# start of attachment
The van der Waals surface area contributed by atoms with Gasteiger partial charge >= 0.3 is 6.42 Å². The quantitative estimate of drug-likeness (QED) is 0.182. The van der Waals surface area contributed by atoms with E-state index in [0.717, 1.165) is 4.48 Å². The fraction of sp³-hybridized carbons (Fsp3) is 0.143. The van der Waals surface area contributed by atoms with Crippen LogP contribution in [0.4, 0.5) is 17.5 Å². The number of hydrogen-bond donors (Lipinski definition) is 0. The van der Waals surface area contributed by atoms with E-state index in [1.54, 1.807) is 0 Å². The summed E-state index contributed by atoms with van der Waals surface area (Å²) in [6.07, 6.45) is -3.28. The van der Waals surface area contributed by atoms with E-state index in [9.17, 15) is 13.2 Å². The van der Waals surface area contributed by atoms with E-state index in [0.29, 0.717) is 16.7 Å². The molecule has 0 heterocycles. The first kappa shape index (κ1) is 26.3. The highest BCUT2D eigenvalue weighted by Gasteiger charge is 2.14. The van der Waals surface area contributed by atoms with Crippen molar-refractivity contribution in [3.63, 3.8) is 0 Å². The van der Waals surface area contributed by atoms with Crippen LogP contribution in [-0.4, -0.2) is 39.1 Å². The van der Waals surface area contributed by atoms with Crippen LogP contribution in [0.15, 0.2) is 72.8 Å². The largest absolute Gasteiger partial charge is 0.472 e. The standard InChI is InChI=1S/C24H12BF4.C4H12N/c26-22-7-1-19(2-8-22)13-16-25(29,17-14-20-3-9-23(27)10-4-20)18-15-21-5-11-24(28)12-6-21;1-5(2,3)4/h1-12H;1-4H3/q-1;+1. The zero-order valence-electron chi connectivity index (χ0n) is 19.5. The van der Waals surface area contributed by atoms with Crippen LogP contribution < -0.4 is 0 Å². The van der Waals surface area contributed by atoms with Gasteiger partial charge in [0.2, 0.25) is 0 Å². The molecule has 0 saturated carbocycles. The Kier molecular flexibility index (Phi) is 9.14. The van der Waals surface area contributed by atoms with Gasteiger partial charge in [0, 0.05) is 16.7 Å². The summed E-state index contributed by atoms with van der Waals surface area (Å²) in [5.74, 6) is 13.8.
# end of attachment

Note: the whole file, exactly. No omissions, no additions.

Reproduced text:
The van der Waals surface area contributed by atoms with Gasteiger partial charge >= 0.3 is 6.42 Å². The quantitative estimate of drug-likeness (QED) is 0.182. The van der Waals surface area contributed by atoms with E-state index in [0.717, 1.165) is 4.48 Å². The fraction of sp³-hybridized carbons (Fsp3) is 0.143. The van der Waals surface area contributed by atoms with Crippen LogP contribution in [0.4, 0.5) is 17.5 Å². The number of hydrogen-bond donors (Lipinski definition) is 0. The van der Waals surface area contributed by atoms with E-state index in [1.54, 1.807) is 0 Å². The summed E-state index contributed by atoms with van der Waals surface area (Å²) in [6.07, 6.45) is -3.28. The van der Waals surface area contributed by atoms with E-state index in [9.17, 15) is 13.2 Å². The van der Waals surface area contributed by atoms with E-state index in [0.29, 0.717) is 16.7 Å². The molecule has 0 heterocycles. The first kappa shape index (κ1) is 26.3. The highest BCUT2D eigenvalue weighted by Gasteiger charge is 2.14. The van der Waals surface area contributed by atoms with Crippen molar-refractivity contribution in [3.63, 3.8) is 0 Å². The van der Waals surface area contributed by atoms with Crippen LogP contribution in [-0.4, -0.2) is 39.1 Å². The van der Waals surface area contributed by atoms with Crippen LogP contribution in [0.15, 0.2) is 72.8 Å². The largest absolute Gasteiger partial charge is 0.472 e. The standard InChI is InChI=1S/C24H12BF4.C4H12N/c26-22-7-1-19(2-8-22)13-16-25(29,17-14-20-3-9-23(27)10-4-20)18-15-21-5-11-24(28)12-6-21;1-5(2,3)4/h1-12H;1-4H3/q-1;+1. The zero-order valence-electron chi connectivity index (χ0n) is 19.5. The van der Waals surface area contributed by atoms with Crippen LogP contribution < -0.4 is 0 Å². The van der Waals surface area contributed by atoms with Gasteiger partial charge in [0.2, 0.25) is 0 Å². The molecule has 0 saturated carbocycles. The Kier molecular flexibility index (Phi) is 9.14. The van der Waals surface area contributed by atoms with Gasteiger partial charge in [0, 0.05) is 16.7 Å². The summed E-state index contributed by atoms with van der Waals surface area (Å²) in [5.74, 6) is 13.8.